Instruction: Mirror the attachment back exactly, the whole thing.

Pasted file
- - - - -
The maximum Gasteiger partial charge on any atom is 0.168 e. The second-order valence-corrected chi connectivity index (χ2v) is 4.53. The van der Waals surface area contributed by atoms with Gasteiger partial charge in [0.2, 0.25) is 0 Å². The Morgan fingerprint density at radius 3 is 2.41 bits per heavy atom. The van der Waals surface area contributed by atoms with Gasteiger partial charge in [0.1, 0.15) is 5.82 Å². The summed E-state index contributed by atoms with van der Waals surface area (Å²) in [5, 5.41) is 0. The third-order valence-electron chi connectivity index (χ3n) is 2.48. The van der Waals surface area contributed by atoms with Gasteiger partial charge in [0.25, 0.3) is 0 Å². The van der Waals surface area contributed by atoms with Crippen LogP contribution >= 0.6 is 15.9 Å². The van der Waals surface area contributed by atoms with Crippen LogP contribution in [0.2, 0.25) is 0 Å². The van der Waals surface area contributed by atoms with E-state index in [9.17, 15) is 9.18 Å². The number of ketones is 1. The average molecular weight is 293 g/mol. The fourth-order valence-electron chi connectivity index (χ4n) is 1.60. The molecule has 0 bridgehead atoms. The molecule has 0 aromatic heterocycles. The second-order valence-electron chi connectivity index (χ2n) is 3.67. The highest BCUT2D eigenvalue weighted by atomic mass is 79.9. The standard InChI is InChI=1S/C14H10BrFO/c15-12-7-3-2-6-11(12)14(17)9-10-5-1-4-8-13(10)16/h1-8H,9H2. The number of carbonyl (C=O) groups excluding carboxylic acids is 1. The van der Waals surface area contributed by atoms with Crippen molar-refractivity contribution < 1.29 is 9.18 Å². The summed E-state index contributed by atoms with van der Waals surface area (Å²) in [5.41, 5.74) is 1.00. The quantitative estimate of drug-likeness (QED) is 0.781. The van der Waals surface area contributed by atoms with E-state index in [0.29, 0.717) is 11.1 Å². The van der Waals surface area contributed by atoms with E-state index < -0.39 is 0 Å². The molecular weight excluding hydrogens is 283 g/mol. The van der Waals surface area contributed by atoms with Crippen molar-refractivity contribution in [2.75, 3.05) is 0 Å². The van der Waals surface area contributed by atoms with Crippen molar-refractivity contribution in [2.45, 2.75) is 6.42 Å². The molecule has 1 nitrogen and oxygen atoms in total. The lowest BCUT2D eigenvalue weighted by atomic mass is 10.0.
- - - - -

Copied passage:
The maximum Gasteiger partial charge on any atom is 0.168 e. The second-order valence-corrected chi connectivity index (χ2v) is 4.53. The van der Waals surface area contributed by atoms with Gasteiger partial charge in [0.2, 0.25) is 0 Å². The Morgan fingerprint density at radius 3 is 2.41 bits per heavy atom. The van der Waals surface area contributed by atoms with Gasteiger partial charge in [0.1, 0.15) is 5.82 Å². The summed E-state index contributed by atoms with van der Waals surface area (Å²) in [5, 5.41) is 0. The third-order valence-electron chi connectivity index (χ3n) is 2.48. The van der Waals surface area contributed by atoms with Gasteiger partial charge in [0.25, 0.3) is 0 Å². The van der Waals surface area contributed by atoms with Crippen LogP contribution >= 0.6 is 15.9 Å². The van der Waals surface area contributed by atoms with Crippen LogP contribution in [0.2, 0.25) is 0 Å². The van der Waals surface area contributed by atoms with E-state index in [9.17, 15) is 9.18 Å². The number of ketones is 1. The average molecular weight is 293 g/mol. The fourth-order valence-electron chi connectivity index (χ4n) is 1.60. The molecule has 0 bridgehead atoms. The molecule has 0 aromatic heterocycles. The second-order valence-electron chi connectivity index (χ2n) is 3.67. The highest BCUT2D eigenvalue weighted by atomic mass is 79.9. The standard InChI is InChI=1S/C14H10BrFO/c15-12-7-3-2-6-11(12)14(17)9-10-5-1-4-8-13(10)16/h1-8H,9H2. The number of carbonyl (C=O) groups excluding carboxylic acids is 1. The van der Waals surface area contributed by atoms with Crippen molar-refractivity contribution < 1.29 is 9.18 Å². The summed E-state index contributed by atoms with van der Waals surface area (Å²) in [5.41, 5.74) is 1.00. The quantitative estimate of drug-likeness (QED) is 0.781. The van der Waals surface area contributed by atoms with E-state index in [0.29, 0.717) is 11.1 Å². The van der Waals surface area contributed by atoms with E-state index < -0.39 is 0 Å². The molecular weight excluding hydrogens is 283 g/mol. The van der Waals surface area contributed by atoms with Crippen molar-refractivity contribution in [2.75, 3.05) is 0 Å². The van der Waals surface area contributed by atoms with Crippen molar-refractivity contribution in [2.45, 2.75) is 6.42 Å². The molecule has 1 nitrogen and oxygen atoms in total. The lowest BCUT2D eigenvalue weighted by atomic mass is 10.0.